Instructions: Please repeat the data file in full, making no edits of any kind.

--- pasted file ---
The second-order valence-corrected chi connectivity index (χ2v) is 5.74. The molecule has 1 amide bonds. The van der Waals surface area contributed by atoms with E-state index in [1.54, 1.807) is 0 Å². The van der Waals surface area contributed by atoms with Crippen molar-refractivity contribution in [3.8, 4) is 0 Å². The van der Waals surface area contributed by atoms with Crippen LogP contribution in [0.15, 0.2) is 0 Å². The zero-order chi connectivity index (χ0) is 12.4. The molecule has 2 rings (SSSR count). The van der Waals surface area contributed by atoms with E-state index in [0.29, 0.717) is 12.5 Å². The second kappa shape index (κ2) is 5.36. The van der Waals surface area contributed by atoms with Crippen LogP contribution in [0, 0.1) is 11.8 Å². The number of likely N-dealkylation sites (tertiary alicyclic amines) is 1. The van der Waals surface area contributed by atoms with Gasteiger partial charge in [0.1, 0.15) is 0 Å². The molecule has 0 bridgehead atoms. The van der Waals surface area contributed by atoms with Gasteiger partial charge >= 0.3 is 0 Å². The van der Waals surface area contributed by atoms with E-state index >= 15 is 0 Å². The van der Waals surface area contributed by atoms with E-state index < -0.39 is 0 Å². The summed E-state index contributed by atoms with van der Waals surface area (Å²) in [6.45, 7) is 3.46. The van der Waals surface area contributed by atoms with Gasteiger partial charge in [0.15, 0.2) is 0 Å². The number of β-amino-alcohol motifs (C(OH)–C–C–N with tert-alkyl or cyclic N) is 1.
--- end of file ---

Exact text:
The second-order valence-corrected chi connectivity index (χ2v) is 5.74. The molecule has 1 amide bonds. The van der Waals surface area contributed by atoms with E-state index in [1.54, 1.807) is 0 Å². The van der Waals surface area contributed by atoms with Crippen molar-refractivity contribution in [3.8, 4) is 0 Å². The van der Waals surface area contributed by atoms with Crippen LogP contribution in [0.15, 0.2) is 0 Å². The zero-order chi connectivity index (χ0) is 12.4. The molecule has 2 rings (SSSR count). The van der Waals surface area contributed by atoms with E-state index in [0.29, 0.717) is 12.5 Å². The second kappa shape index (κ2) is 5.36. The van der Waals surface area contributed by atoms with Crippen LogP contribution in [0, 0.1) is 11.8 Å². The number of likely N-dealkylation sites (tertiary alicyclic amines) is 1. The van der Waals surface area contributed by atoms with Gasteiger partial charge in [0.1, 0.15) is 0 Å². The molecule has 0 bridgehead atoms. The van der Waals surface area contributed by atoms with Gasteiger partial charge >= 0.3 is 0 Å². The van der Waals surface area contributed by atoms with E-state index >= 15 is 0 Å². The van der Waals surface area contributed by atoms with E-state index < -0.39 is 0 Å². The summed E-state index contributed by atoms with van der Waals surface area (Å²) in [6.45, 7) is 3.46. The van der Waals surface area contributed by atoms with Gasteiger partial charge in [0.15, 0.2) is 0 Å². The number of β-amino-alcohol motifs (C(OH)–C–C–N with tert-alkyl or cyclic N) is 1.